Gas prices are fickle. They can rise unexpectedly, or conversely tumble, on multiple occasions during a given year. And over time some dramatic changes can happen. For example, just about five years ago, the national average for gas was just over $4 per gallon, yet now a days prices are close to 50% of that. Have you ever wondered why the price of gas changes often? We sat down with the Service team from this Laurel, MS Chrysler, Dodge, Jeep & RAM dealer, and they gave us six main reasons as to why that may be:
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People drive more during the nice, sunnier days of the year, driving up demand for gas, and raising prices as well. In any messy weather, rough roads encourage motorists to avoid lengthy road trips and that drives demand down.
An obvious determinant of gas prices is the price of crude oil, the resource that gas comes from. Changes in fuel prices tend to track fluctuations in crude oil, and there are a bunch of factors that play into that equation. Today, oil prices are low because of how Saudi Arabia hesitates to cut their ramped up output and a booming North American oil production. It’s really just a matter of economics, when supply of a commodity is high, prices usually drop.
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Gas stations sell summer blend gas during the hot summer driving season, and then switch back to winter blend gas for the winter months. Summer blend gas exist because of gas manufacturers trying to control VOCs (volatile organic compounds) that are destined to evaporate when it gets hot. More VOCs in the air means more smog, especially during the summer. Unfortunately, mixing up summer blend gas–which has less volatile ingredients–costs more per gallon. Usually, summer blends are some 10-15 cents per gallon more expensive than winter blends.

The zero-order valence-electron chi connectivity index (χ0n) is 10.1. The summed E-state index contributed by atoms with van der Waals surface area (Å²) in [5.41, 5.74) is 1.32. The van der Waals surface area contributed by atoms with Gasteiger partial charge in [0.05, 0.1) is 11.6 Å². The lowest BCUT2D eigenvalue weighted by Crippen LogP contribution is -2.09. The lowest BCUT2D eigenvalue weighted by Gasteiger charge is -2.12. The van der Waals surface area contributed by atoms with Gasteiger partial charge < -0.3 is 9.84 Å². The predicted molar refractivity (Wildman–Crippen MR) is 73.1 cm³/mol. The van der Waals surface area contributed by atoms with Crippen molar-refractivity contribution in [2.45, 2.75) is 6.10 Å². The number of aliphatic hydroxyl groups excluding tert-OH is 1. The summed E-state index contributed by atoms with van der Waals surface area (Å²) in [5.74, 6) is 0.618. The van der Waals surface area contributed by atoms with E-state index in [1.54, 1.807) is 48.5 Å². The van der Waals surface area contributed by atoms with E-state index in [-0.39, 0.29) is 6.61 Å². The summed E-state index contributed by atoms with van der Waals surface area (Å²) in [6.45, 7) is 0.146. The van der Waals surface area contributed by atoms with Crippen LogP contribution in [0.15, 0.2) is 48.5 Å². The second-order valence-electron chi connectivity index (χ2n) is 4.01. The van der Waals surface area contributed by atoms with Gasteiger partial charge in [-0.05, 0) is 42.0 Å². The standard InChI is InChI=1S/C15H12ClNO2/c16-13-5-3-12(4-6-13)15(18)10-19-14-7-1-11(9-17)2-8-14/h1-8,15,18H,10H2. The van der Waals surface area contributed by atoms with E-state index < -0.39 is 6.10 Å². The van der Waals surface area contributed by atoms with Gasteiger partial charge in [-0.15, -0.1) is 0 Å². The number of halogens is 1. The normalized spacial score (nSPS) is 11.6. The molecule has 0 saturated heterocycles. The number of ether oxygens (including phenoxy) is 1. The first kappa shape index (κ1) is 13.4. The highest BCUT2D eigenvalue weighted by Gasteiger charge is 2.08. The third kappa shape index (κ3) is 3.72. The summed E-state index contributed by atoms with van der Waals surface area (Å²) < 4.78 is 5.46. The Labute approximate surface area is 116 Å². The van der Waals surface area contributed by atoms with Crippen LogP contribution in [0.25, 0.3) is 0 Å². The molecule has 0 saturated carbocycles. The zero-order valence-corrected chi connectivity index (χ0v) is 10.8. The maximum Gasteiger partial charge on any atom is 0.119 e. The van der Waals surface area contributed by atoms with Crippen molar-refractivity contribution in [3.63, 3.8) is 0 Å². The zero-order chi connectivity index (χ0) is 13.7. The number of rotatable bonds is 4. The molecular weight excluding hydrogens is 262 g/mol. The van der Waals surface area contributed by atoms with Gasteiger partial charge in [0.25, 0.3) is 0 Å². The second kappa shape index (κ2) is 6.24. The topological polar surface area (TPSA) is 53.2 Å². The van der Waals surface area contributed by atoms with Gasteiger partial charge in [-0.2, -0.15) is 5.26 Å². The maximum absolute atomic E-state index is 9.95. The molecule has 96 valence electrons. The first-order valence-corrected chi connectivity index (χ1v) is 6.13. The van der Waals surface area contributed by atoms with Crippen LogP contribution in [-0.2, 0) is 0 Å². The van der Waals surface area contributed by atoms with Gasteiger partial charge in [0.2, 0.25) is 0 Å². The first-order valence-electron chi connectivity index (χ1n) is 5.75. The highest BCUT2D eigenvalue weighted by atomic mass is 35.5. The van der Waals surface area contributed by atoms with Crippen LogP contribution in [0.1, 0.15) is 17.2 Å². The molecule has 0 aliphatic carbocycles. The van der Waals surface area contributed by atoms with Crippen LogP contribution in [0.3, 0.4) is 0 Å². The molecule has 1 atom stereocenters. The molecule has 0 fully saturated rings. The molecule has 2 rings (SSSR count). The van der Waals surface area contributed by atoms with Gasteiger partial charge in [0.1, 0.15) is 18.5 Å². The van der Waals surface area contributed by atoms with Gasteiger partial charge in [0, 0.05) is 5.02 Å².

Weather-related disasters, like hurricanes, can also cause a rise in gas prices. The majority of American refineries and any oil drilling platforms are close to the Gulf Coast where late summer hurricanes and tropical storms occasionally disrupt operations.
Refineries tend to do regular upkeep work in the fall and spring, which can lead to interruptions in the gas supply. Even though this switch over takes just a few weeks, the resulting gas flow interruption drives prices up. Springtime, in particular, is a time when refineries shut down on gas production because they have to switch over to summer blend gasoline.
Where you live may have an effect on what you pay for gas because of local taxes. For example, South Carolina taxes gasoline sales at about 35.15 cents per gallon (when this article was written) while North Carolina taxes about 55.15 cents a gallon. And those tax differences are passed directly to consumers.
As you can see, there are many kinds of factors here – some season-dependent, some state-specific, some globally significant, and some because of unpredictable weather-related effects. We hope you have found this article interesting!
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